An Indian-American president in the White house? That distant dream has come within a few steps to being a distinct reality. On Tuesday, Joe Biden, the presumptive Democratic nominee for the president of the United States, made the historic announcement of Kamala Devi Harris, the junior US senator from California, as his running mate.
I have the great honor to announce that I’ve picked @KamalaHarris — a fearless fighter for the little guy, and one of the country’s finest public servants — as my running mate.
— Joe Biden (@JoeBiden) August 11, 2020
If Biden defeats Donald Trump to be the next US president, it follows that Harris should be vice president. More importantly, four years down the road, she will herself likely run for US president. If she wins, she will not only be the first woman, but also the first Indian-origin American to be the occupant of the White House, holding the most powerful job in the world.
Kamala Harris brings to the Democratic ticket a unique appeal. An Indian-origin politician who identifies herself as African-American, and has a Jewish husband, is sure to appear attractive to a large and important cross section of US voters.
Why then is Harris so reticent about being Indian and so vocal about being Black? And why is the American press projecting her not so much as a person of mixed Indo-Jamaican descent but much more as a Black woman? For instance, why has she been lauded for being the second Black woman ever to be elected to the senate rather than the first Indian? Is it merely identity fudging or political expediency?
In fact, even the non-Black part of her ancestry has been billed more as South Asian than Indian or Hindu.
Closer to Hindu roots
As her autobiography, The Truths We Hold: An American Journey (2019) shows, Harris’s mother Shyamala, an Indian-born cancer scientist, was a remarkable and gutsy woman. She arrived in the US after graduating at 19 with a BSc (Hons.) in Home Science from Lady Irwin College, Delhi. She went on to do her PhD from the University of California, Berkeley, where she met her husband-to-be, Donald J. Harris, a Jamaican economist who taught at Stanford. Both were student activists. The marriage, however, did not prove to be long-lasting, ending in divorce when Kamala was seven years old.
Shyamala raised both her daughters – Kamala and Maya – practically on her own, as a single mother. The children came home to their grandparents in Chennai during vacations. Kamala’s maternal grandfather P.V Gopalan, erroneously referred to as a freedom fighter, actually started as a stenographer in post-Independence India. He rose to be joint secretary, Government of India. He was posted in Zambia as an advisor to the Zambian government. Kamala and Maya visited their grandparents in Zambia too.
It seems that despite the mixed parentage, Kamala Harris was closer to the Indian, maternal side and Hindu heritage of her family.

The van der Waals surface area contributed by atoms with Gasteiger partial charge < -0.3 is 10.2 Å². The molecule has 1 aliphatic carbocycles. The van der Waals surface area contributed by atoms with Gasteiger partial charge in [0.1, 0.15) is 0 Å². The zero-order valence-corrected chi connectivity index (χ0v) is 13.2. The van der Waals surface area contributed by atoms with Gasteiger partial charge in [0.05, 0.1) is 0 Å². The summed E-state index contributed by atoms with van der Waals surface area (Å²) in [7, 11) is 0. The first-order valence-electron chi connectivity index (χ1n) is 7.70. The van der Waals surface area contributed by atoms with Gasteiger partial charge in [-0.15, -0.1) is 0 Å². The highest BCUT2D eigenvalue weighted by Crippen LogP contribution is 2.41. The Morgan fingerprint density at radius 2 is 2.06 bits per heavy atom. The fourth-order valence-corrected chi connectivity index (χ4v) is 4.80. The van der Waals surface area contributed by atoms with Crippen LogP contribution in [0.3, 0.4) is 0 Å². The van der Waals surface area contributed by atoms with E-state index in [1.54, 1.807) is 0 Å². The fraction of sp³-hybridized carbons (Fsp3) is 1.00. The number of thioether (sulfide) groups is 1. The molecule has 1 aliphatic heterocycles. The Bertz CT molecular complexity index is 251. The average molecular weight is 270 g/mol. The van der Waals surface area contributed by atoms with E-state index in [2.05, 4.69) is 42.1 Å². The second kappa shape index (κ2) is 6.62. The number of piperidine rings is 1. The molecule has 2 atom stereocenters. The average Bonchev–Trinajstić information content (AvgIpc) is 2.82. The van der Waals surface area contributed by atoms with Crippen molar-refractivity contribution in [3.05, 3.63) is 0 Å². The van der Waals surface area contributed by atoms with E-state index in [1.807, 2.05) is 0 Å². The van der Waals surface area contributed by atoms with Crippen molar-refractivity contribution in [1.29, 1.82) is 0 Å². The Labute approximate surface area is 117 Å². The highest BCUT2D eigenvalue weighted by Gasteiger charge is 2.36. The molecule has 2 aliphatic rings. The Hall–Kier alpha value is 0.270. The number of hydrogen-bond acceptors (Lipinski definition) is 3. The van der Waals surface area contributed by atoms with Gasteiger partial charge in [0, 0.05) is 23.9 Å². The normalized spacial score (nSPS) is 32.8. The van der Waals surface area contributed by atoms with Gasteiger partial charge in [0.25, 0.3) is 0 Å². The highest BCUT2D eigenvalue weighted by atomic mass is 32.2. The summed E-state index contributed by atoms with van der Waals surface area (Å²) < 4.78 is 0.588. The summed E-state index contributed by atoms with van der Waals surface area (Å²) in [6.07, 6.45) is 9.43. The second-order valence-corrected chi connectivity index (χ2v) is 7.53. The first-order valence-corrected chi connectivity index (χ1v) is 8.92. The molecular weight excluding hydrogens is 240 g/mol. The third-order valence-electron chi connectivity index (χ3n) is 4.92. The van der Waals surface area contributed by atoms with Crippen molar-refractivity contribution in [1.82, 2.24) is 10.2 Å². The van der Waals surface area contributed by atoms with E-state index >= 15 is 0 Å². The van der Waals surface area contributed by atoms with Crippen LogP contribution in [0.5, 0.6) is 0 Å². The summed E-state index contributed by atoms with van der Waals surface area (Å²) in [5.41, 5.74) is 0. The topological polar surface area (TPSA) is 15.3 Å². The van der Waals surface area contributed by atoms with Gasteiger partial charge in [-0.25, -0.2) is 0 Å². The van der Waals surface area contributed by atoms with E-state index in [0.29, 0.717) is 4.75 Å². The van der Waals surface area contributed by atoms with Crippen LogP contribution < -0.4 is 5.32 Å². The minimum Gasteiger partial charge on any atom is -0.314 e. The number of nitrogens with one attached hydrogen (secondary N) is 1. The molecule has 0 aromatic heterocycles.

Hinduphobia makes Hindu identity a liability
The Indian community in the US does not exceed 3 or 4 million, while African-Americans are a much bigger and older component of the US population. In the past, other would-be presidential candidates of Indian origin, such as former Republican governor of Louisiana, Bobby Jindal, also distanced themselves, if not completely cloaked, their Indian identity. Jindal even converted to Christianity and was baptised as a Catholic.
Similarly, Kamala Harris, who admits to going to Hindu temples, has also been reported as attending the National Baptist Convention, a predominantly Black Christian denomination. Being a Hindu politician, especially a presidential candidate, can still be a liability, as the Hindu-phobic attacks against Tulsi Gabbard show. No wonder the wealthy, powerful, influential, but small and still largely Democratic, Indian-American community has not yet welcomed Harris’s candidature as warmly as might be expected.
In the coming days, Kamala Harris will have to do a lot more to woo them. She has never denied being proud of the Indian side of her ancestry. Now she will need to be seen as Indian, not only in the United States, but also as a bridge-builder between the country of her origin, India, and her homeland, the United States. The Indian government and the diplomatic establishment will also have to factor in Harris’ candidature, to see how best to leverage it in case Biden actually wins.
Delhi must be ready for future developments
As of now, it is the Trump administration which is much more favourable to India. When the inevitable tilt in the other direction happens if Biden wins, India needs to be prepared. An outreach to Harris would help, just as it would bolster her standing in the US’ Indian community if she reciprocates.
Regardless of who is in the White House, India has become more and more important to the United States. Today, our strategic and economic partnership is stronger than ever before. Given her previous Left-leaning record, Harris’ candidature may not engender a huge uptick in India-US friendship and cooperation. If anything, the Biden-Harris ticket is likely to tilt closer to Pakistan and the Islamic world. India must work from now onwards to ensure that this does not happen.
Purely on her own merits, however, Kamala Harris is a phenomenon. Her announcement as Biden’s running mate is thus a cause for justified celebration in both our continents. We in India must acknowledge that had she remained in India, she may not have made it to the Indian vice-presidency. No woman has. We must doff our hats to say, ‘It happens only in America!’
The author is a Professor and Director at the Indian Institute of Advanced Study, Shimla. His Twitter handle is @makrandparanspe. Views are personal.
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